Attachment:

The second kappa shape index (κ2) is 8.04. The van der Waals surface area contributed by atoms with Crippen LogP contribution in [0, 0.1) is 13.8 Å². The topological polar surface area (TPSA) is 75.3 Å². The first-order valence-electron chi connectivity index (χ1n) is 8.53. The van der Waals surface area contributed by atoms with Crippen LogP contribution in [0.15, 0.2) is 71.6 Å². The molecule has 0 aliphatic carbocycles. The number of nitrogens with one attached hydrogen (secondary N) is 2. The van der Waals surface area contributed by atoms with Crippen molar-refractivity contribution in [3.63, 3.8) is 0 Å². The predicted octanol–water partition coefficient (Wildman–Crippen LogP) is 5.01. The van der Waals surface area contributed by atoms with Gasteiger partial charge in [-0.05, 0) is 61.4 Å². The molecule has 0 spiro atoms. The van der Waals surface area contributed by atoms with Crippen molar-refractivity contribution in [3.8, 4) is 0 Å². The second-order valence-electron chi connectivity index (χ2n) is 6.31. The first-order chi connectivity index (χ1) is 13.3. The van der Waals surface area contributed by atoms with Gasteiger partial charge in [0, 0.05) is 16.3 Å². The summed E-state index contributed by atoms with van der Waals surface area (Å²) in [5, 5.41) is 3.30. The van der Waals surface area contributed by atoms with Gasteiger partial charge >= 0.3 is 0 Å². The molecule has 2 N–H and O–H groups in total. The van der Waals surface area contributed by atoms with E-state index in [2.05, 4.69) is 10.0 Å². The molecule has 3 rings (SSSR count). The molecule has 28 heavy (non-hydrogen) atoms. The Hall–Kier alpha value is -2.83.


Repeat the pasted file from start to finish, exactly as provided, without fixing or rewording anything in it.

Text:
The second kappa shape index (κ2) is 8.04. The van der Waals surface area contributed by atoms with Crippen LogP contribution in [0, 0.1) is 13.8 Å². The topological polar surface area (TPSA) is 75.3 Å². The first-order valence-electron chi connectivity index (χ1n) is 8.53. The van der Waals surface area contributed by atoms with Crippen LogP contribution in [0.15, 0.2) is 71.6 Å². The molecule has 0 aliphatic carbocycles. The number of nitrogens with one attached hydrogen (secondary N) is 2. The van der Waals surface area contributed by atoms with Crippen molar-refractivity contribution in [3.63, 3.8) is 0 Å². The predicted octanol–water partition coefficient (Wildman–Crippen LogP) is 5.01. The van der Waals surface area contributed by atoms with Gasteiger partial charge in [-0.05, 0) is 61.4 Å². The molecule has 0 spiro atoms. The van der Waals surface area contributed by atoms with Crippen molar-refractivity contribution in [3.8, 4) is 0 Å². The second-order valence-electron chi connectivity index (χ2n) is 6.31. The first-order chi connectivity index (χ1) is 13.3. The van der Waals surface area contributed by atoms with Gasteiger partial charge in [0, 0.05) is 16.3 Å². The summed E-state index contributed by atoms with van der Waals surface area (Å²) in [5, 5.41) is 3.30. The van der Waals surface area contributed by atoms with Gasteiger partial charge >= 0.3 is 0 Å². The molecule has 2 N–H and O–H groups in total. The van der Waals surface area contributed by atoms with E-state index in [2.05, 4.69) is 10.0 Å². The molecule has 3 rings (SSSR count). The molecule has 28 heavy (non-hydrogen) atoms. The Hall–Kier alpha value is -2.83.